The leaves contain small amounts (2-10 ppm of dried herb) of the liver-toxic Pyrrolizidine alkaloids (PA) intermedine, lycopsamine, amabiline and supinine and the non-toxic saturated PA thesinine.<ref>Template:Cite web</ref> PAs are also present in borage seed oil, but may be removed by processing.<ref name=SK>Borage at Sloan-Kettering website</ref><ref>Template:Cite journal</ref><ref>Template:Cite journal</ref><ref>Template:Cite journal</ref><ref>Template:Cite book</ref><ref>Template:Cite journal</ref> The German Federal Institute for Risk Assessment has advised that honey from borage contains PAs, transferred to the honey through pollen collected at borage plants, and advise that commercial honey production could select for raw honey with limited PA content to prevent contamination.<ref>Template:Cite web</ref>

Herbal medicine

Aragonese cuisine. Borage boiled and sautéed with garlic, served with potatoes.

Traditionally, Borago officinalis has been used in hyperactive gastrointestinal, respiratory and cardiovascular disorders,<ref>Gilani A.H., Bashir S., Khan A.-u. "Pharmacological basis for the use of Borago officinalis in gastrointestinal, respiratory and cardiovascular disorders", Journal of Ethnopharmacology 114 (3), pp 393–399, 2007.</ref> such as gastrointestinal (colic, cramps, diarrhea), airways (asthma, bronchitis), cardiovascular, (cardiotonic, antihypertensive and blood purifier), urinary (diuretic and kidney/bladder disorders).<ref>Gilani A.H. "Focused Conference Group: P16 - Natural products: Past and future? Pharmacological use of borago officinalis", Basic and Clinical Pharmacology and Toxicology. Conference: 16th World Congress of Basic and Clinical Pharmacology. WorldPharma 2010 Copenhagen Denmark. Publication: (var. pagings). 107 (pp 301), 2010. Date of Publication: July 2010.</ref>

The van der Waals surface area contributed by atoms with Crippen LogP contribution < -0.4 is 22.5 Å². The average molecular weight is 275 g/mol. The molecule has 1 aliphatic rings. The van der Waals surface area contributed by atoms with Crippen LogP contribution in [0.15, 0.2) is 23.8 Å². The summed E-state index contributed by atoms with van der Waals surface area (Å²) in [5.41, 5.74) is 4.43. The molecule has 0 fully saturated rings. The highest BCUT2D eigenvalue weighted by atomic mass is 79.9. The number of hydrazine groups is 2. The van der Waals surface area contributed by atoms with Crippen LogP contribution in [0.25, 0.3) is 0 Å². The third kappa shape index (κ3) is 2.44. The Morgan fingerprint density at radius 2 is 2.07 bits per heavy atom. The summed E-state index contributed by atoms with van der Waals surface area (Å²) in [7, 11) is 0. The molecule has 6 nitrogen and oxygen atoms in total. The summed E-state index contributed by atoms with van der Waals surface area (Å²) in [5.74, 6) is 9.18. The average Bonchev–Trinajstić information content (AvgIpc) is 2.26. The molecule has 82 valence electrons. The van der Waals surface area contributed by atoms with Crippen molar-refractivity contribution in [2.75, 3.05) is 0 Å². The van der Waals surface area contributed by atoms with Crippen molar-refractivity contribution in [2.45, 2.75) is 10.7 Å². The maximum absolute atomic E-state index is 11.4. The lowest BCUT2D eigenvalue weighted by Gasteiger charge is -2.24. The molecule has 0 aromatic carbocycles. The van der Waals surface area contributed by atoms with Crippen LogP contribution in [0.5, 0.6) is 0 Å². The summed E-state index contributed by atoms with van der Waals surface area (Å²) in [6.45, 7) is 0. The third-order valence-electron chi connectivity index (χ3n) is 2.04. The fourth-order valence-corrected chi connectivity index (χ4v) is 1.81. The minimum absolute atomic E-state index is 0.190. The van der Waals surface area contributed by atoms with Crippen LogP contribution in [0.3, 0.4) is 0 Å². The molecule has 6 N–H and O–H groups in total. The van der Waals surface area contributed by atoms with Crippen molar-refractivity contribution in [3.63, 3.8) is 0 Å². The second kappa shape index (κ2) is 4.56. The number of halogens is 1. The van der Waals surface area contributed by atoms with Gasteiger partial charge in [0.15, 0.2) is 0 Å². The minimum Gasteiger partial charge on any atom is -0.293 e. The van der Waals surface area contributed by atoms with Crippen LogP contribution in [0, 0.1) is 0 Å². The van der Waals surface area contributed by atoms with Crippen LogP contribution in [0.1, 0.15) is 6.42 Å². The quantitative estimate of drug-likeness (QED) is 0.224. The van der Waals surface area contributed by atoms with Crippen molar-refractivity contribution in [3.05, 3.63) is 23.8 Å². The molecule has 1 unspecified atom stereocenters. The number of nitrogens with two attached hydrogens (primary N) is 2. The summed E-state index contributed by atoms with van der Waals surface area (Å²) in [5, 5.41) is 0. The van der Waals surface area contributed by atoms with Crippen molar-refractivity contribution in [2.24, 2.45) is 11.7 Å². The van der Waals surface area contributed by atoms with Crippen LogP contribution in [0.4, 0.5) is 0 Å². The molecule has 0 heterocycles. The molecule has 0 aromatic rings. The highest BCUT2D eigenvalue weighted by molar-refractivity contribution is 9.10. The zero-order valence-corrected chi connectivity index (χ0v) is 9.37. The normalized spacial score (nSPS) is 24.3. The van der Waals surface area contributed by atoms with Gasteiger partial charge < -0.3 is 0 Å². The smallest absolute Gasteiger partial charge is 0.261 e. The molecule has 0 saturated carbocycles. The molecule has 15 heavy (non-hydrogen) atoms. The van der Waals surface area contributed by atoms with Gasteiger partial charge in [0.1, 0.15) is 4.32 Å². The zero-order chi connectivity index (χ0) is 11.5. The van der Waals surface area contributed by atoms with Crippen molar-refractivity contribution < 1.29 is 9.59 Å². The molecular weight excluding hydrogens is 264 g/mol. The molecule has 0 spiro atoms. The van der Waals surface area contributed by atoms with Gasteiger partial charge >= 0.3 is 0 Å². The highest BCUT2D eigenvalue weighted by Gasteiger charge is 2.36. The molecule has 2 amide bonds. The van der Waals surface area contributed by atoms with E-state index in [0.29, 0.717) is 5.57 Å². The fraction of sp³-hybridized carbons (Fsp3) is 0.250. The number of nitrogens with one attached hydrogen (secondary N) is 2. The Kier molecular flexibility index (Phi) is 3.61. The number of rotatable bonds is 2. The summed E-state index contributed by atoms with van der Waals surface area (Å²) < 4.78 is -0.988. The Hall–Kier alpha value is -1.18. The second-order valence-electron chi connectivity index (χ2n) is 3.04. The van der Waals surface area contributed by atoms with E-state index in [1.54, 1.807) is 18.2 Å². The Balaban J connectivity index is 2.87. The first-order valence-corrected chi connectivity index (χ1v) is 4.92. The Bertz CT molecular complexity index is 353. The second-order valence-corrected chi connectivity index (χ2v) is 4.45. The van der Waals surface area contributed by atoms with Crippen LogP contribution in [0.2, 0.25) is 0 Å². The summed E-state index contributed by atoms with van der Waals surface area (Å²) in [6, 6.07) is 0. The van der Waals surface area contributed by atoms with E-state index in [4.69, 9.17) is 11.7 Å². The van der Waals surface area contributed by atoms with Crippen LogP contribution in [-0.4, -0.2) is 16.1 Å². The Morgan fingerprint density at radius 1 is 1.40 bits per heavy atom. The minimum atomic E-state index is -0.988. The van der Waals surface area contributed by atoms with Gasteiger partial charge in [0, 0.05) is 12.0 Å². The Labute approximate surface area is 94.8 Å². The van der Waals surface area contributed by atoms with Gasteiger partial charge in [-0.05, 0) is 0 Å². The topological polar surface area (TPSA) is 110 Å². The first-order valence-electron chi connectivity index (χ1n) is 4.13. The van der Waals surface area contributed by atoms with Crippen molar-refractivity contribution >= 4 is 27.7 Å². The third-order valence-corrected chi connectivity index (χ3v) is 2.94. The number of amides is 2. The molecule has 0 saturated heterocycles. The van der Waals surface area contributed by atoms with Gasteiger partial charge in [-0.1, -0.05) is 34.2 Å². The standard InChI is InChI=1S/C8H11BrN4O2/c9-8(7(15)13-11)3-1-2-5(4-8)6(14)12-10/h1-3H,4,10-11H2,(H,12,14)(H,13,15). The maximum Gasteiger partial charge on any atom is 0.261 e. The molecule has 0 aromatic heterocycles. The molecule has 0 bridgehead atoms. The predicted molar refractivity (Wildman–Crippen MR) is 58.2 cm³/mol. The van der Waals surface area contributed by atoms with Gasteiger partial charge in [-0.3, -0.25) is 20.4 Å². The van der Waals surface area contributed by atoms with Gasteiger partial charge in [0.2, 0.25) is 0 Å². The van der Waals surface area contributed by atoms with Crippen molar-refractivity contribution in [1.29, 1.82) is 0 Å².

One case of status epilepticus has been reported that was associated with borage oil ingestion.<ref>Template:Cite journal After taking 1.5 to 3g of borage oil daily for a week; level of GLA in blood was high.</ref>

A methanol extract of borage has shown strong amoebicidal activity in vitro. The 50% inhibitory concentration (Template:LD50) of the extract against Entamoeba histolytica was 33 µg/mL.<ref>Template:Cite journal</ref>

In history

Pliny the Elder and Dioscorides say that borage was the "Nepenthe" mentioned in Homer, which caused forgetfulness when mixed with wine.<ref name="Grieve">Template:Cite book</ref>

Francis Bacon thought that borage had "an excellent spirit to repress the fuliginous vapour of dusky melancholie."<ref name="Grieve" /> John Gerard's Herball mentions an old verse concerning the plant: "Ego Borago, Gaudia semper ago (I, Borage, bring always joys)". He states that "Those of our time do use the flowers in salads to Template:Not a typo and make the mind glad. There be also many things made of these used everywhere for the comfort of the heart, for the driving away of sorrow and increasing the joy of the mind. The leaves and flowers of Borage put into wine make men and women glad and merry and drive away all sadness, dullness and melancholy, as Dioscorides and Pliny affirm. Syrup made of the flowers of Borage comfort the heart, purge melancholy and quiet the frantic and lunatic person. The leaves eaten raw engender good blood, especially in those that have been lately sick."<ref name="Grieve" />

Companion planting

Borage is used in companion planting.<ref>Template:Cite web</ref> It is said to protect or nurse legumes, spinach, brassicas, and even strawberries.<ref>Template:Cite web</ref> It is also said to be a good companion plant to tomatoes because it confuses the mother moths of tomato hornworms or manduca looking for a place to lay their eggs.<ref>Template:Cite web</ref> Claims that it improves tomato growth<ref>Template:Cite web</ref> and makes them taste better<ref>Template:Cite web</ref> remain unsubstantiated.

See also

References

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External links